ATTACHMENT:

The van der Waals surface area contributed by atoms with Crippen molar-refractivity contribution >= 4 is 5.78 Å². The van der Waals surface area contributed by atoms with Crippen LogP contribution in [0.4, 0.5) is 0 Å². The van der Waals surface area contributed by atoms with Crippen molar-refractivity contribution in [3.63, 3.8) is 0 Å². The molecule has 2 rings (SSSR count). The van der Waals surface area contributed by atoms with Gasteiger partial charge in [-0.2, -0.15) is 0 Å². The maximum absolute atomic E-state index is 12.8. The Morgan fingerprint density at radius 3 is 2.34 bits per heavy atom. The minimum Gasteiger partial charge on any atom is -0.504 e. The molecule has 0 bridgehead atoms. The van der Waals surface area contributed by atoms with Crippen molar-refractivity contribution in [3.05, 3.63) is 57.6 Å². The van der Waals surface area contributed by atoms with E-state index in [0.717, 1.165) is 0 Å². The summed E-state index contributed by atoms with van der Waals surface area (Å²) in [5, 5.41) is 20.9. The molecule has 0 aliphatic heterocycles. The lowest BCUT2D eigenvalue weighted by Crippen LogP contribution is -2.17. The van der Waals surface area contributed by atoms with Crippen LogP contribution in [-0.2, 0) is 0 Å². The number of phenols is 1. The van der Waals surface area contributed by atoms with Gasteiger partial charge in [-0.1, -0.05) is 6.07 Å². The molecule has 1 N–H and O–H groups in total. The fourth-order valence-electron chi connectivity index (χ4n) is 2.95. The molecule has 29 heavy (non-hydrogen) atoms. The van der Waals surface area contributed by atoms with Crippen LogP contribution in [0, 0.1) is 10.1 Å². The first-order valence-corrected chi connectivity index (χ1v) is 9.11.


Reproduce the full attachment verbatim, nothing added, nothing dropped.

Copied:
The van der Waals surface area contributed by atoms with Crippen molar-refractivity contribution >= 4 is 5.78 Å². The van der Waals surface area contributed by atoms with Crippen LogP contribution in [0.4, 0.5) is 0 Å². The van der Waals surface area contributed by atoms with Crippen molar-refractivity contribution in [3.63, 3.8) is 0 Å². The molecule has 2 rings (SSSR count). The van der Waals surface area contributed by atoms with Gasteiger partial charge in [-0.2, -0.15) is 0 Å². The maximum absolute atomic E-state index is 12.8. The Morgan fingerprint density at radius 3 is 2.34 bits per heavy atom. The minimum Gasteiger partial charge on any atom is -0.504 e. The molecule has 0 bridgehead atoms. The van der Waals surface area contributed by atoms with Crippen molar-refractivity contribution in [3.05, 3.63) is 57.6 Å². The van der Waals surface area contributed by atoms with E-state index in [0.717, 1.165) is 0 Å². The summed E-state index contributed by atoms with van der Waals surface area (Å²) in [5, 5.41) is 20.9. The molecule has 0 aliphatic heterocycles. The lowest BCUT2D eigenvalue weighted by Crippen LogP contribution is -2.17. The van der Waals surface area contributed by atoms with Crippen LogP contribution in [-0.2, 0) is 0 Å². The number of phenols is 1. The van der Waals surface area contributed by atoms with Gasteiger partial charge in [-0.1, -0.05) is 6.07 Å². The molecule has 1 N–H and O–H groups in total. The fourth-order valence-electron chi connectivity index (χ4n) is 2.95. The molecule has 29 heavy (non-hydrogen) atoms. The van der Waals surface area contributed by atoms with Crippen LogP contribution in [0, 0.1) is 10.1 Å². The first-order valence-corrected chi connectivity index (χ1v) is 9.11.